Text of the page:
But in recent decades, especially among intellectuals, the working class lost its theoretical primacy as a potential radical force for change to blacks, women, gays, marginalized people, a global “multitude” and other groups. “Working class” was often implicitly reduced to “white blue collar men,” even though most of the groups identified in the new identity politics were also working class, albeit with distinct experiences, even if the movement leaders often were not (and “middle class” individuals also led many unions or other working class organizations). Also, in practice, unions were collapsing, and the Democratic part turned more towards its middle class and professional base.
Oddly enough, according to preliminary reports on research by Betsy Leondar-Wright, working-class individuals working in social change groups were far less likely to use the word “class” or to talk about class-related facts in discussing issues than college-educated, middle class activists. Being brought up as working class, having a working class job history, or even identifying as working class apparently does not automatically lead to thinking and talking in terms of class without some education on those ideas.
Traditionally, unions and other working class organizations provided much of that education as well as the crucial experience of power through class solidarity. Now the education job is unfortunately left to community college sociology adjuncts.
Within academia, however, discussion of class may be growing again, says retired Roosevelt University professor Jack Metzgar, author of a great book about working class life, Striking Steel. (Although the financial crisis produced increased discussion of class, Zweig says, he thinks “working class” is still most common as an adjective, like “working-class neighborhood.”)
But politicians are another story. “I think they’re trying to appeal to the working class [when they use the term middle class],” he says. If they say ‘working class,’ middle class people don’t think it applies to them.” But working class people will still identify with middle class, and may think both terms apply to them.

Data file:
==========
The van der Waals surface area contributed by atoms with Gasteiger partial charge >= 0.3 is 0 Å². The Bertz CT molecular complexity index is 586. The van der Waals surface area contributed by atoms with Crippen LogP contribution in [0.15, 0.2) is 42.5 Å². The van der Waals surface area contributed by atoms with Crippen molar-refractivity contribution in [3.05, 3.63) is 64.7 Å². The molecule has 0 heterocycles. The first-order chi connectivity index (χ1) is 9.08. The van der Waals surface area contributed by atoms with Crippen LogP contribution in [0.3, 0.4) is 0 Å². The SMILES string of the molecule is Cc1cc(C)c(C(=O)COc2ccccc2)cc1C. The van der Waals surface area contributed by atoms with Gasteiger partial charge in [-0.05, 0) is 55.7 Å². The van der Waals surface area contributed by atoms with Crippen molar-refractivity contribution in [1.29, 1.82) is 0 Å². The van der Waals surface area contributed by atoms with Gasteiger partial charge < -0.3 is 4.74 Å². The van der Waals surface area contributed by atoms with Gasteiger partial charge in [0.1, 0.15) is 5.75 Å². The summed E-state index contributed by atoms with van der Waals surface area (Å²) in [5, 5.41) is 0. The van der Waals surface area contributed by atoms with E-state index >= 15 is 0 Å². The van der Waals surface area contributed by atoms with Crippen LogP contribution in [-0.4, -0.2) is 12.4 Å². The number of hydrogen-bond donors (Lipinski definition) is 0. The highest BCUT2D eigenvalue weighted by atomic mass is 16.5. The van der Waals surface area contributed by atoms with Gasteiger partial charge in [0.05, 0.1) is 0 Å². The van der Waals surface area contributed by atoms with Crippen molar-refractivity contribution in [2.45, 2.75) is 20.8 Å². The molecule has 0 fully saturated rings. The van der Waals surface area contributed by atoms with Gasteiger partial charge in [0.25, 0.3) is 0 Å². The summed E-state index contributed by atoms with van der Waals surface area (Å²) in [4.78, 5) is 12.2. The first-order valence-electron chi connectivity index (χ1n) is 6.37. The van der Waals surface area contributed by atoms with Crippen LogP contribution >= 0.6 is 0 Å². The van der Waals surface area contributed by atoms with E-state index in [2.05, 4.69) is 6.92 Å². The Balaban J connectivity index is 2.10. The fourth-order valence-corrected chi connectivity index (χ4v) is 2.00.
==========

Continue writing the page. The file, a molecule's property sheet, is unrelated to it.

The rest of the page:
Now many liberal Democratic politicians and their labor allies are strongly focused on trying to draw a line between the richest 2 percent — the millionaires and billionaires who have captured nearly all of the country’s growth in income — and the rest of America in order to win support for progressive tax hikes on the wealthy. That’s easier to do by portraying the “middle class” as victimized by the rich and uniting a big chunk of the middle class with less income and power with the working class and by discouraging middle class identification with the very rich and powerful.
But ultimately language is important. “To have collective activity you need collective identity,” argues Leondar-Wright, staff director of an organization called Class Action. “But that means you have to have language for your group.”
The original version of the article misstated the name of Betsy Leondar-Wright’s organization. It is Class Action, not Class Matters.
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David Moberg, a senior editor of In These Times, has been on the staff of the magazine since it began publishing in 1976. Before joining In These Times, he completed his work for a Ph.D. in anthropology at the University of Chicago and worked for Newsweek. He has received fellowships from the John D. and Catherine T. MacArthur Foundation and the Nation Institute for research on the new global economy.